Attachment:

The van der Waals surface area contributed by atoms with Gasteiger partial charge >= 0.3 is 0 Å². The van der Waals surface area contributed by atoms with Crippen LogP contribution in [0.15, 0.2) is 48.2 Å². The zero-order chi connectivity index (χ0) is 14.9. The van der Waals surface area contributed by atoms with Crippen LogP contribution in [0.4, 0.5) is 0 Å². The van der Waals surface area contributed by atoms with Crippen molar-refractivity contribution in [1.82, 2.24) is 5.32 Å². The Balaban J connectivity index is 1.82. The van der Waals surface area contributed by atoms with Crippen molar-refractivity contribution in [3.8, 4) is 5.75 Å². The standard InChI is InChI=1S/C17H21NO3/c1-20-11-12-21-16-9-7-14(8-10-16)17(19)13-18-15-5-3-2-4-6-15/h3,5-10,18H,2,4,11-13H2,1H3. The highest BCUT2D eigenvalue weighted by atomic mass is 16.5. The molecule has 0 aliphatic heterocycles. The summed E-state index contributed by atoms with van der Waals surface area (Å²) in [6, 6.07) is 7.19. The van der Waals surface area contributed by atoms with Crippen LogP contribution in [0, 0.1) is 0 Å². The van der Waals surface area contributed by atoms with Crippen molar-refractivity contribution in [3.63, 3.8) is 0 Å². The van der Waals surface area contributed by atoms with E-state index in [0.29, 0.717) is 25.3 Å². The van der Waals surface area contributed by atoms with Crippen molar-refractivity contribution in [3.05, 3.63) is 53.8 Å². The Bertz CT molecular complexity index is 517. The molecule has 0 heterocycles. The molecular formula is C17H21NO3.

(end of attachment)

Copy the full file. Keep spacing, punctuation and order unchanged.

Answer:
The van der Waals surface area contributed by atoms with Gasteiger partial charge >= 0.3 is 0 Å². The van der Waals surface area contributed by atoms with Crippen LogP contribution in [0.15, 0.2) is 48.2 Å². The zero-order chi connectivity index (χ0) is 14.9. The van der Waals surface area contributed by atoms with Crippen LogP contribution in [0.4, 0.5) is 0 Å². The van der Waals surface area contributed by atoms with Crippen molar-refractivity contribution in [1.82, 2.24) is 5.32 Å². The Balaban J connectivity index is 1.82. The van der Waals surface area contributed by atoms with Crippen molar-refractivity contribution in [3.8, 4) is 5.75 Å². The standard InChI is InChI=1S/C17H21NO3/c1-20-11-12-21-16-9-7-14(8-10-16)17(19)13-18-15-5-3-2-4-6-15/h3,5-10,18H,2,4,11-13H2,1H3. The highest BCUT2D eigenvalue weighted by atomic mass is 16.5. The molecule has 0 aliphatic heterocycles. The summed E-state index contributed by atoms with van der Waals surface area (Å²) in [6, 6.07) is 7.19. The van der Waals surface area contributed by atoms with Crippen LogP contribution in [0, 0.1) is 0 Å². The van der Waals surface area contributed by atoms with Crippen molar-refractivity contribution in [3.63, 3.8) is 0 Å². The van der Waals surface area contributed by atoms with E-state index in [0.29, 0.717) is 25.3 Å². The van der Waals surface area contributed by atoms with Crippen molar-refractivity contribution in [3.05, 3.63) is 53.8 Å². The Bertz CT molecular complexity index is 517. The molecule has 0 heterocycles. The molecular formula is C17H21NO3.